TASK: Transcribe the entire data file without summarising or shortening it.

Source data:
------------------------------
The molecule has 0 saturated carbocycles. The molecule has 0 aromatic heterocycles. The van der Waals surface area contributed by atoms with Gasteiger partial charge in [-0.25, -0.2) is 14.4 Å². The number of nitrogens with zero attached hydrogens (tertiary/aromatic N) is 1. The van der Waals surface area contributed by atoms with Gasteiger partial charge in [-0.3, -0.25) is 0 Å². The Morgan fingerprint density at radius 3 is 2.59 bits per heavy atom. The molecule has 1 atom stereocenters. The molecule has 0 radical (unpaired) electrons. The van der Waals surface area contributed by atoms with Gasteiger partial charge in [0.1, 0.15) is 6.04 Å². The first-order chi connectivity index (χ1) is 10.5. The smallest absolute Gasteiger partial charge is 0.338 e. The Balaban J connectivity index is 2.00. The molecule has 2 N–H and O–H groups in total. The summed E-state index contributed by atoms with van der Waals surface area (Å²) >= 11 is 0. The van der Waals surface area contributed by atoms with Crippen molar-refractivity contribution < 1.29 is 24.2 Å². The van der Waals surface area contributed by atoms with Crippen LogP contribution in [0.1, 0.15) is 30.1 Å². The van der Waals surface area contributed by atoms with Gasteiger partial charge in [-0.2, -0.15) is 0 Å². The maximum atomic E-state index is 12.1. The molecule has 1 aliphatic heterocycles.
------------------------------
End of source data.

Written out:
The molecule has 0 saturated carbocycles. The molecule has 0 aromatic heterocycles. The van der Waals surface area contributed by atoms with Gasteiger partial charge in [-0.25, -0.2) is 14.4 Å². The number of nitrogens with zero attached hydrogens (tertiary/aromatic N) is 1. The van der Waals surface area contributed by atoms with Gasteiger partial charge in [-0.3, -0.25) is 0 Å². The Morgan fingerprint density at radius 3 is 2.59 bits per heavy atom. The molecule has 1 atom stereocenters. The molecule has 0 radical (unpaired) electrons. The van der Waals surface area contributed by atoms with Gasteiger partial charge in [0.1, 0.15) is 6.04 Å². The first-order chi connectivity index (χ1) is 10.5. The smallest absolute Gasteiger partial charge is 0.338 e. The Balaban J connectivity index is 2.00. The molecule has 2 N–H and O–H groups in total. The summed E-state index contributed by atoms with van der Waals surface area (Å²) >= 11 is 0. The van der Waals surface area contributed by atoms with Crippen molar-refractivity contribution < 1.29 is 24.2 Å². The van der Waals surface area contributed by atoms with Crippen LogP contribution in [0.1, 0.15) is 30.1 Å². The van der Waals surface area contributed by atoms with Gasteiger partial charge in [-0.2, -0.15) is 0 Å². The maximum atomic E-state index is 12.1. The molecule has 1 aliphatic heterocycles.